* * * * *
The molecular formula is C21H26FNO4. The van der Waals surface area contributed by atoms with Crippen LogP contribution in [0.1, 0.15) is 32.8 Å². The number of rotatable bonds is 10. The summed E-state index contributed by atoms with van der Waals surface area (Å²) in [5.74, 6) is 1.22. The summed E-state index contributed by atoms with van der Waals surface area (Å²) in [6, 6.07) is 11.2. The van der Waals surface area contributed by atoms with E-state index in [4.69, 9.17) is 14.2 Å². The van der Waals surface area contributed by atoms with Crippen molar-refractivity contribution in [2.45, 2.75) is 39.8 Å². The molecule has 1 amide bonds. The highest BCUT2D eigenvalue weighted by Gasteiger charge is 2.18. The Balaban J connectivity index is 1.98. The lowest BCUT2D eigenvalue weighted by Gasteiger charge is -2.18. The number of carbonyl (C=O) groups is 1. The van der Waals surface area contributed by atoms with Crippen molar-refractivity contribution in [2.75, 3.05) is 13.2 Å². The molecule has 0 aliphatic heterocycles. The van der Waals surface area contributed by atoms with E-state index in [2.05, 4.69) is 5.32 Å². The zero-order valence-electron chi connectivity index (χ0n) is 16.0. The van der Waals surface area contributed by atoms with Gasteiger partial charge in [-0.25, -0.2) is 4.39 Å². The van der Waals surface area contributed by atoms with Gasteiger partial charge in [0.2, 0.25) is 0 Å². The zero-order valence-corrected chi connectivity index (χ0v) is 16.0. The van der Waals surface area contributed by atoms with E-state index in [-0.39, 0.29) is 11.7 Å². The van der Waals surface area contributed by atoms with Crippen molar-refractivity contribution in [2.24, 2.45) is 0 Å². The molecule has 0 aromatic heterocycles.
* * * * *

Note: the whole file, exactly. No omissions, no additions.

The molecular formula is C21H26FNO4. The van der Waals surface area contributed by atoms with Crippen LogP contribution in [0.1, 0.15) is 32.8 Å². The number of rotatable bonds is 10. The summed E-state index contributed by atoms with van der Waals surface area (Å²) in [5.74, 6) is 1.22. The summed E-state index contributed by atoms with van der Waals surface area (Å²) in [6, 6.07) is 11.2. The van der Waals surface area contributed by atoms with E-state index in [4.69, 9.17) is 14.2 Å². The van der Waals surface area contributed by atoms with Crippen molar-refractivity contribution in [2.45, 2.75) is 39.8 Å². The molecule has 1 amide bonds. The highest BCUT2D eigenvalue weighted by Gasteiger charge is 2.18. The Balaban J connectivity index is 1.98. The lowest BCUT2D eigenvalue weighted by Gasteiger charge is -2.18. The number of carbonyl (C=O) groups is 1. The van der Waals surface area contributed by atoms with Crippen molar-refractivity contribution in [2.75, 3.05) is 13.2 Å². The molecule has 0 aliphatic heterocycles. The van der Waals surface area contributed by atoms with E-state index in [2.05, 4.69) is 5.32 Å². The zero-order valence-electron chi connectivity index (χ0n) is 16.0. The van der Waals surface area contributed by atoms with Gasteiger partial charge in [-0.25, -0.2) is 4.39 Å². The van der Waals surface area contributed by atoms with Gasteiger partial charge in [0.2, 0.25) is 0 Å². The zero-order valence-corrected chi connectivity index (χ0v) is 16.0. The van der Waals surface area contributed by atoms with E-state index in [-0.39, 0.29) is 11.7 Å². The van der Waals surface area contributed by atoms with Crippen molar-refractivity contribution in [2.24, 2.45) is 0 Å². The molecule has 0 aromatic heterocycles.